Good morning and welcome to today’s foreign exchange market commentary on Wednesday, the 20th of June.
There has been a feeling that the proposed European banking union is a reality that will take shape soon. In an interview to the Financial Times last week, Jose Manuel Barroso, the European Commission president, said such a union involving deposit guarantees, regulatory supervision and bailout funds could be achieved as early as next year.
The hurry to form a banking union is understandable. The link between governments and lenders, dubbed as sovereign-bank doom loop now, can sink governments when they need bailouts. Similarly weak sovereigns like Greece, which have stuffed their banks with own government papers, can drown their banks. By spreading the bailout responsibility to other members in the eurozone, this nexus can be broken.
However, that may not come soon. Taxpayers are unlikely to agree to bear the bailout burdens unless parts of Europe, with rotten banking rules, are cleaned up first. The rot runs deep nonetheless. For example, the ex-chairman of Bankia was a former finance minister. Many of the Spanish cajas made dubious loans to their directors and funded politicians’ pet projects. A similar story was played across Cyprus, Greece and Ireland. Even Berlin has suffered from incompetent regional-government controlled Landesbanken whose board of directors are stuffed with political appointees.
Then of course, remains a need for policies to bail bondholders out. A draft, proposed by the European Commission this month, is likely to come into effect in 2018. Also the vexed issue of funding government debts if their banks are insolvent, remains to be solved yet.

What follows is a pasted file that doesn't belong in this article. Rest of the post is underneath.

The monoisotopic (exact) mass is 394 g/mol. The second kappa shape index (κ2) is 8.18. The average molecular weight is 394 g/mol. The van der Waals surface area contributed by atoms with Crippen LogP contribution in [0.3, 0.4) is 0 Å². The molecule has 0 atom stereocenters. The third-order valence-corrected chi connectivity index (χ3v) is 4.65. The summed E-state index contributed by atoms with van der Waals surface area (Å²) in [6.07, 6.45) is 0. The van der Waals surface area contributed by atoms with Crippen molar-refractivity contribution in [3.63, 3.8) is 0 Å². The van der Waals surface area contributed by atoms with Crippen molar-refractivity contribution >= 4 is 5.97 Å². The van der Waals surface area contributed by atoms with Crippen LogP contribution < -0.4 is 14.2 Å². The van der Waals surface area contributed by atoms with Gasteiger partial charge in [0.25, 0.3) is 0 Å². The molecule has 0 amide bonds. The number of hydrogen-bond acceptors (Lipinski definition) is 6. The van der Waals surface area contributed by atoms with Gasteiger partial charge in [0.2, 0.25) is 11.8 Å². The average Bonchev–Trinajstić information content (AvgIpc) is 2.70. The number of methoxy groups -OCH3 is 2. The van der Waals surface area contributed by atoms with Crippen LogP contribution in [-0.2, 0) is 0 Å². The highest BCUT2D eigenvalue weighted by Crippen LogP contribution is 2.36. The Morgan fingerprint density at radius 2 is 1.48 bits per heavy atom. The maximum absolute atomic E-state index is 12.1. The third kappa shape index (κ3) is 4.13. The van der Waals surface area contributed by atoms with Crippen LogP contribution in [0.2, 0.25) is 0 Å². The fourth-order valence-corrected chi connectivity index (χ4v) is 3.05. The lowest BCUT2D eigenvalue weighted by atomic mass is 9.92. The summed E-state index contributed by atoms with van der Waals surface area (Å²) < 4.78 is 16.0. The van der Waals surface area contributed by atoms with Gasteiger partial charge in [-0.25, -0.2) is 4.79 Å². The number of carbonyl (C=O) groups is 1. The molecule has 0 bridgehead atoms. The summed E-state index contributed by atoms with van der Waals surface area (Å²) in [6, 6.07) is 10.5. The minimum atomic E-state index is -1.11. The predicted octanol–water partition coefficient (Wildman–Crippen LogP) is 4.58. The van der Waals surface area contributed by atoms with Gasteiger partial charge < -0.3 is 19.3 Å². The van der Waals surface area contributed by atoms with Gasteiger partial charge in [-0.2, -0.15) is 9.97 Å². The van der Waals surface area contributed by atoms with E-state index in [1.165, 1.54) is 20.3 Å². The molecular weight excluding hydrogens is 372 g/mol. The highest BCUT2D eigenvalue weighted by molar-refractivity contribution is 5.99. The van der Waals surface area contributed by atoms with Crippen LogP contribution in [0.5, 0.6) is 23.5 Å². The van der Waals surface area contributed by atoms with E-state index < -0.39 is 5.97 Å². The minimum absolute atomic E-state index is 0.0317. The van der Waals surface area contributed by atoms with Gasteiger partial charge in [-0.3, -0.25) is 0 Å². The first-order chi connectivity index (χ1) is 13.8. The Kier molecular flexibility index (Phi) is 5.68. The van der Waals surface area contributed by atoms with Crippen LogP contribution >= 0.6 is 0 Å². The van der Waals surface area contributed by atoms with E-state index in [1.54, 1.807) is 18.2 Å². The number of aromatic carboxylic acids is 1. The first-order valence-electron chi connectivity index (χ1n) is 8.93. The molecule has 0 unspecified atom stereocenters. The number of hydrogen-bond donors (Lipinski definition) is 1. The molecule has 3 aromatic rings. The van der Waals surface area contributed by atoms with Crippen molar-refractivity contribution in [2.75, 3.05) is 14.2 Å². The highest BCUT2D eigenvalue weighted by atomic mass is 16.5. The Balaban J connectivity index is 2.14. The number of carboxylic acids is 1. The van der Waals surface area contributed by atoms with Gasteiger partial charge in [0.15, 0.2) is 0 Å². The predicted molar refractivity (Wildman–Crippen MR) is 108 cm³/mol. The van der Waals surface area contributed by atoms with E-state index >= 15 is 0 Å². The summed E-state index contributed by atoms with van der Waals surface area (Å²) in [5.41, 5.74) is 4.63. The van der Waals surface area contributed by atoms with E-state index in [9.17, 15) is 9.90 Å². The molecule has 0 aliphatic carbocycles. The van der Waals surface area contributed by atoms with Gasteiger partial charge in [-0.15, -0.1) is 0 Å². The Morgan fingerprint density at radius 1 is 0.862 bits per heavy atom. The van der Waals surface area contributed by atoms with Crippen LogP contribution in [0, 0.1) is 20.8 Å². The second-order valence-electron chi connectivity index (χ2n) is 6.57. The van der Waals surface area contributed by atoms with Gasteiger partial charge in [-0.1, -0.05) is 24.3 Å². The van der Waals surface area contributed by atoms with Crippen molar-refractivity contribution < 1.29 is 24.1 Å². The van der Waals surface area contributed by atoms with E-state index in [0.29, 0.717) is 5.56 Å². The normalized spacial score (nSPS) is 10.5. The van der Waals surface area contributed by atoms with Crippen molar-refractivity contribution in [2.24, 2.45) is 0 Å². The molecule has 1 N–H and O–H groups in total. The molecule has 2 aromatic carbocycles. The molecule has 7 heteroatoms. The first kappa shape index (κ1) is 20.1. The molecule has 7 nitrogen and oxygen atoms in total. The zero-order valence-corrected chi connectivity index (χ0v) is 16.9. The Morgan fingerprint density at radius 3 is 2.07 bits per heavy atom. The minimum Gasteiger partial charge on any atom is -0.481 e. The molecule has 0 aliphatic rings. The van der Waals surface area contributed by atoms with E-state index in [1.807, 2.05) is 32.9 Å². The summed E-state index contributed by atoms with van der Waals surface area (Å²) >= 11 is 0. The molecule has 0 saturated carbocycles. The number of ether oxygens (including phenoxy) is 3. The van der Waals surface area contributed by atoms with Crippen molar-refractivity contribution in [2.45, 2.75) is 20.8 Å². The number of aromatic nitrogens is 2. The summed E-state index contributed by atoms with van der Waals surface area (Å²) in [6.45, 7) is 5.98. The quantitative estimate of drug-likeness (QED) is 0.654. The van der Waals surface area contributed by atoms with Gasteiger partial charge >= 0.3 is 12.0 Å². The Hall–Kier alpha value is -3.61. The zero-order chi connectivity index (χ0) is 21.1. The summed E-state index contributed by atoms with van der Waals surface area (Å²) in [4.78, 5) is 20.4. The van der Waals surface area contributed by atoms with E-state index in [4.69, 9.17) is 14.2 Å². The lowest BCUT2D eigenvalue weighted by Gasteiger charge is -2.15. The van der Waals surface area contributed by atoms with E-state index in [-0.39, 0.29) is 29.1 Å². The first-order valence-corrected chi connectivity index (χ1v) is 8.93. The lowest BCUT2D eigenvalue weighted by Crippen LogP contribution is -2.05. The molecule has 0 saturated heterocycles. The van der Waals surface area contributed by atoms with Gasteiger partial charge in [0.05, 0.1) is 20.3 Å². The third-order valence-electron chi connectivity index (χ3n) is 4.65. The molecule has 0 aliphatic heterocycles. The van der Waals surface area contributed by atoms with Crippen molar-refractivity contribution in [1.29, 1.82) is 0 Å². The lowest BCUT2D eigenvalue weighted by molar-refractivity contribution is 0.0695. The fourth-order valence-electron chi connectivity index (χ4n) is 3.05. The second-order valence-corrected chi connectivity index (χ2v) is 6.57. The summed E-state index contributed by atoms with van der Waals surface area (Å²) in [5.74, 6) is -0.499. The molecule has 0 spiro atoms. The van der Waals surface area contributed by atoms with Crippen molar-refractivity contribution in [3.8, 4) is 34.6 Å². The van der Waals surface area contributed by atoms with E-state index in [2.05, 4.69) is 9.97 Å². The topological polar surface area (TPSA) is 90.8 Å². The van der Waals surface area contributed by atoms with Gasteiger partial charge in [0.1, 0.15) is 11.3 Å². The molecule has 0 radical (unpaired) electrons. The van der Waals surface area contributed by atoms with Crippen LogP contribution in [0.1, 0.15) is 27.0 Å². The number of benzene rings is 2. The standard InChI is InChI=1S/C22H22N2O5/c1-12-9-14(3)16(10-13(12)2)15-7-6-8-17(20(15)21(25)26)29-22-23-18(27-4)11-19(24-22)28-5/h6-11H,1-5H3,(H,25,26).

It will be years before the proposed banking union sees the light of the day.
CURRENCY RATES OVERVIEW
GBP/EURO – 1.2393
GBP/US$ – 1.5726
GBP/CHF – 1.4891
GBP/CAN$ – 1.6026
GBP/AUS$ – 1.5429
GBP/ZAR – 12.8865
GBP/JPY – 124.16
GBP/HKD – 12.2061
GBP/NZD – 1.9775
GBP/SEK – 10.9615
EUR: Yesterday’s UK inflation number at 2.8 percent was the lowest since Nov 2009 and was below analysts’ forecast of 3 percent. The GBP/EUR pair slipped to 1.2376 as investors wondered if the Bank of England will initiate another round of assets purchase to prop the economy up in July. The cable was also hindered by a firm euro against the USD, boosted by a better-than-expected Spanish T-bill auction for 12-18 month notes, albeit at higher interest rates than the last auction in May. The EUR/USD hit a four month high after Spanish 10-year bond yields dropped from their euro-era high over 7 percent posted on Monday. Comments from an EU official that Greek debts may be renegotiated to buoy the debt-ridden economy, thereby making a chaotic exit less likely, also bolstered sentiments towards the single currency. However, it was not all good news as German ZEW index reading, the barometer of business sentiment for Europe’s strongest economy, posted its steepest decline in 13 years on concerns over Spanish banking system and insecurity over Greece elections. However, with a Greek coalition government seemingly being close to reality now and expectations of another round of QE by the Fed today evening, The single currency may rally further. The GBP/EUR opens at 1.2405 this morning.
USD: The GBP/USD pair dipped to 1.5616 after the CPI report showed inflation has hit a 2-1/2 year low in May. However, the cable ended the day much higher at 1.5730, spiking to 1.5757 following Bank of England’s first Extended Term Collateral Repo auction announcement. The markets accepted the news as a positive for the UK economy though some may view it as an indirect liquidity injection. The greenback came under some selling pressure on Tuesday ahead of the Fed’s FOMC meeting announcement today evening. Markets may turn choppy today after the Bank of England minutes are released today morning and the markets are pricing in a fair probability of extension of the Fed’s Operation Twist, which in turn will benefit the Pound. The GBP/USD pair opens at 1.5731 this morning.